The Financial Impact of Keto
Being a stay at home mom is a new thing for me. For the last several years, my husband and I both pulled in solid incomes from our very stable careers. We were accustom to getting what we wanted, when we wanted and never really having to look at price tags. Once we found out we were expecting our fourth child, we decided it was (finally!) time for me to stay at home. Of course, in order to do this, we had A LOT of budgeting to do. Life as we knew it had to change. Our spending had to get under control or we’d quickly be living well outside our means.
When we first started following the keto way of eating, I could easily see how our shopping budget might double. There are supplements, special sugars, grass-fed meats, etc. If you’re not careful, you’ll be running out of money by Friday. I’m here to tell you that it doesn’t have to be that way! Eating very low carb, moderate protein and high fat is the most flexible way of eating I’ve ever tried. This flexibility spreads from the meal options all the way to the dollar amount you’re spending at the register.
How keto can increase your food costs
- Specialty sugar and flour – On keto, you will no longer consume “regular sugar.” This will also include agave, honey, pure organic cane sugar, etc. All sugar will need to be replaced with xylitol, swerve, erythritol, stevia, monk fruit, or other approved sweetener. These sugar replacements can be a tad expensive. I encourage you to research individual’s preferences, as each have their own unique after-taste.
- Grass fed meat and butter/organic veggies– Ketonians will surely encourage you to purchase grass-fed and organic everything. Of course, this is purely for your health, as these are more nutrient dense products without the added chemicals. Incorporate these when you can, but do not feel as though it’s organic or bust. Watch your budget, watch for sales, and just do what’s best for you when it comes to this.
- Healthy fats – When you are eating a high fat diet, having healthy fats in your pantry and your fridge is absolutely necessary. This will be your biggest expense when following keto. We purchase our avocado and coconut oils, as well as real butter and cream, from Costco/Sams in order to help with the cost. If you do not have a membership to a warehouse, shop around for the best deals. Remember to look online!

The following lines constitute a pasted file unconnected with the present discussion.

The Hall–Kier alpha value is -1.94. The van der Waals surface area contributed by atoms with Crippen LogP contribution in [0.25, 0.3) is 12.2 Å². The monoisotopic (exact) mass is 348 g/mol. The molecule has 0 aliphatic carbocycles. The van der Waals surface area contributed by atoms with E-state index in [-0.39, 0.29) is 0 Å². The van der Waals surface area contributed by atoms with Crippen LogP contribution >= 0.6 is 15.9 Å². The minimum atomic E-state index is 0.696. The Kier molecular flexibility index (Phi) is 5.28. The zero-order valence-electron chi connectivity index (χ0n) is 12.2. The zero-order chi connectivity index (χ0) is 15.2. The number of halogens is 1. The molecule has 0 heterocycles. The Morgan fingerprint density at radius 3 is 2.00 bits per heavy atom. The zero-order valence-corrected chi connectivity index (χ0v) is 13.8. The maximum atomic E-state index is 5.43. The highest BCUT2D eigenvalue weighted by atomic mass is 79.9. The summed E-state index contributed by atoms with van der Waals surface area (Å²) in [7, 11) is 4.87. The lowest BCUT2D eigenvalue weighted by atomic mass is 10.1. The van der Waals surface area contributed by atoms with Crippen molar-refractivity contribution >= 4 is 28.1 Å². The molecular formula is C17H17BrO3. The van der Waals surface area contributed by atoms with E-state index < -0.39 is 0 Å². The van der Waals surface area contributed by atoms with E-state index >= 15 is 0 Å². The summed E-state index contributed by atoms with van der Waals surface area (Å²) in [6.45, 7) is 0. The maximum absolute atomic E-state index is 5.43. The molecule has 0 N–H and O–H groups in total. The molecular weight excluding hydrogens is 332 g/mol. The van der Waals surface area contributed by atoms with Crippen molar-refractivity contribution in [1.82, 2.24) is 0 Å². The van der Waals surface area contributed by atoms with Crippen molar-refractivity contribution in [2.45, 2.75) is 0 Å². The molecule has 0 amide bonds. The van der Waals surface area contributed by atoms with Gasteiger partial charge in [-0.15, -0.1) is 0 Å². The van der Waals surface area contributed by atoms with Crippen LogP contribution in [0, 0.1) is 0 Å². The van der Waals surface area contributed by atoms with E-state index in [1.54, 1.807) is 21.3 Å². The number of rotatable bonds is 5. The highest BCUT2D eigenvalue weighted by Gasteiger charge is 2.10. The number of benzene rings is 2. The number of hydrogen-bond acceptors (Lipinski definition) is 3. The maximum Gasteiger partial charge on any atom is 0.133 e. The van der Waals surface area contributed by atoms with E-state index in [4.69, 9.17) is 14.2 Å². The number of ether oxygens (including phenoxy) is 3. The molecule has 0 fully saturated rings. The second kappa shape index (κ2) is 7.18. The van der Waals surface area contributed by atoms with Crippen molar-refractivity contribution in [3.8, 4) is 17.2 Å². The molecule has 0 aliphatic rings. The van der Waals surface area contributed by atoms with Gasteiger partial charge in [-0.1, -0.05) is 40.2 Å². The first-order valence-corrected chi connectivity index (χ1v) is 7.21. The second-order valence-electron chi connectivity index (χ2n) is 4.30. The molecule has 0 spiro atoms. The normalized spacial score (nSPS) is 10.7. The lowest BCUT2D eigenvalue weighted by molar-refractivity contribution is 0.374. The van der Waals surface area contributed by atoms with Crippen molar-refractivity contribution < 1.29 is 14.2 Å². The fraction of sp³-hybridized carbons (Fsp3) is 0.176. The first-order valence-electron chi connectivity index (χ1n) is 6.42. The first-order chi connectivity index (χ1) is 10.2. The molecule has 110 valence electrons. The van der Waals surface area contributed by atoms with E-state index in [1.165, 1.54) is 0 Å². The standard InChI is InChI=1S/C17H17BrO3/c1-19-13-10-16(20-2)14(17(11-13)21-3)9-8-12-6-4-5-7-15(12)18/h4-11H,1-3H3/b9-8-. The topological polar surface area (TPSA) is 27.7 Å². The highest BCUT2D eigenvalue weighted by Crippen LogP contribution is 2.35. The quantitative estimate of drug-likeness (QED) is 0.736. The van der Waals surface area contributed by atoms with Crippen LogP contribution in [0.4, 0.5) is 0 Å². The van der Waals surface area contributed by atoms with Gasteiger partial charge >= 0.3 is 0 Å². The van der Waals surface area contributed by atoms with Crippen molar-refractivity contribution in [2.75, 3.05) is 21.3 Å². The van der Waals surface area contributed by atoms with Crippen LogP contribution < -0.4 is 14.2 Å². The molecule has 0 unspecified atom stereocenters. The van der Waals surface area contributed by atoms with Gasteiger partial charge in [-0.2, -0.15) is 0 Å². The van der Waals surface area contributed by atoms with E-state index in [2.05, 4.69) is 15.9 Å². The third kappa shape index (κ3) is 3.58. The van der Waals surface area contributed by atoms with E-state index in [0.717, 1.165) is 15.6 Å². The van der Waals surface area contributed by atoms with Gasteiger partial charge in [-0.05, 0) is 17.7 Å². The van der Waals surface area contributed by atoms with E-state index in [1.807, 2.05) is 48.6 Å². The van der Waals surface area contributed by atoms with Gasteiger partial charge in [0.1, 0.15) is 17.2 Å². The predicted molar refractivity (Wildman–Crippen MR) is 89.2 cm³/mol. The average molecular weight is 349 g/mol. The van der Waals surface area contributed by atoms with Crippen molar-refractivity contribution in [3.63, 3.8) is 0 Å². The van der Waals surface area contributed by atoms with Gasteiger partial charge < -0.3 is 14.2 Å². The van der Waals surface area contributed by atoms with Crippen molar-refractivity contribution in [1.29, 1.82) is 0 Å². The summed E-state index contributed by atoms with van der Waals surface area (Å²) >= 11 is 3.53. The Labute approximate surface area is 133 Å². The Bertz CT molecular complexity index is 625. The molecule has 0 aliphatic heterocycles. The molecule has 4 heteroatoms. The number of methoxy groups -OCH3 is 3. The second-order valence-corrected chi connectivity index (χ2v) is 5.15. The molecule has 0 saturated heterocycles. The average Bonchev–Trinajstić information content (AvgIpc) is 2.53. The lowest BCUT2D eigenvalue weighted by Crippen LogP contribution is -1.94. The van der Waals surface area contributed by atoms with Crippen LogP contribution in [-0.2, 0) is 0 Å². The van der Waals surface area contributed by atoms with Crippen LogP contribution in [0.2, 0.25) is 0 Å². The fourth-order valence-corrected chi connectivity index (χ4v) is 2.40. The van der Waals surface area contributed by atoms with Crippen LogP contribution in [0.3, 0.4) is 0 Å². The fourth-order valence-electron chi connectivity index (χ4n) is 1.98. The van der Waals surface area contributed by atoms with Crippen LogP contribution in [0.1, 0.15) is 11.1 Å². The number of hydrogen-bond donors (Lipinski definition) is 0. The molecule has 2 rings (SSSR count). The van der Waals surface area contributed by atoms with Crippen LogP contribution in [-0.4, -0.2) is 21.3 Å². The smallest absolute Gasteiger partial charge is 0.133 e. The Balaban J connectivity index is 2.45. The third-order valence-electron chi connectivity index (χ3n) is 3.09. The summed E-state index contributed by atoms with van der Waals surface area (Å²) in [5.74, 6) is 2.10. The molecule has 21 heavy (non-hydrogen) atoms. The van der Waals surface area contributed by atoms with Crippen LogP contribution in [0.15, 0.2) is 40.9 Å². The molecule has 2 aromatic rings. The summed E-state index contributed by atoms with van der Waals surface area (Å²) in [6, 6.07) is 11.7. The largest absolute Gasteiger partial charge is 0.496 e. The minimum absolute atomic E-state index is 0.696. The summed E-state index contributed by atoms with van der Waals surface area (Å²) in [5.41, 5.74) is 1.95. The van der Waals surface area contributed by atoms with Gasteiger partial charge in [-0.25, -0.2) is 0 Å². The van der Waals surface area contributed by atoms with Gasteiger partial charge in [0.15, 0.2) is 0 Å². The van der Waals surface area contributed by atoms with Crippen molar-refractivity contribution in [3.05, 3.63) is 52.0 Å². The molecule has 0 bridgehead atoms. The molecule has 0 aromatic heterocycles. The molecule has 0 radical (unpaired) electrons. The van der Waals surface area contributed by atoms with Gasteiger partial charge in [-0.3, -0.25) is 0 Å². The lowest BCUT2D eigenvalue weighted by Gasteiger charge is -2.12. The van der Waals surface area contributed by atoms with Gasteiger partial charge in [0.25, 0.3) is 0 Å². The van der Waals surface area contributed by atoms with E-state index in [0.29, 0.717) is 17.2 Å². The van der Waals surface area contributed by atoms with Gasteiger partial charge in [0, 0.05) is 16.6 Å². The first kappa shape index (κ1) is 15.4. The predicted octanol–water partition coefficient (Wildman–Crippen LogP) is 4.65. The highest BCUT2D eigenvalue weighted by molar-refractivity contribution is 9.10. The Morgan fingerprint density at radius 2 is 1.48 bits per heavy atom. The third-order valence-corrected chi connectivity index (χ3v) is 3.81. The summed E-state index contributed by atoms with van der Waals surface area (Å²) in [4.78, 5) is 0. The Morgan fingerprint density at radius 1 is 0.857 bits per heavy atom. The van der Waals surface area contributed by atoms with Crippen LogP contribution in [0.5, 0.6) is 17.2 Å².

- Specialty convenience items – You will find that convenience foods, such as mayo and ranch, are hard to find with keto approved ingredients. When you do find a bottle, you better believe it’s going to be at least $7. Make your own when you can and buy the best product that will fit within your budget. For my family, I still use Hellmann’s mayo alongside homemade mayo. We go through so much of it that we’d literally break the bank buying avocado oil for the homemade stuff. It’s something I just can’t fit in right now and I’m perfectly ok with that!
How keto can reduce your food costs
Granted, keto approved goods can be more expensive compared to their sugary, more carbage version; however, there are some other things that will offset that in your new, healthier way of life!
- Cheaper meat – High fat meats are better for keto. Fortunately, these are also better for your wallet! Chicken thighs instead of breasts, higher fat ground beef instead of lean, etc. Thankfully, these meats are much cheaper and tastier than the lean version.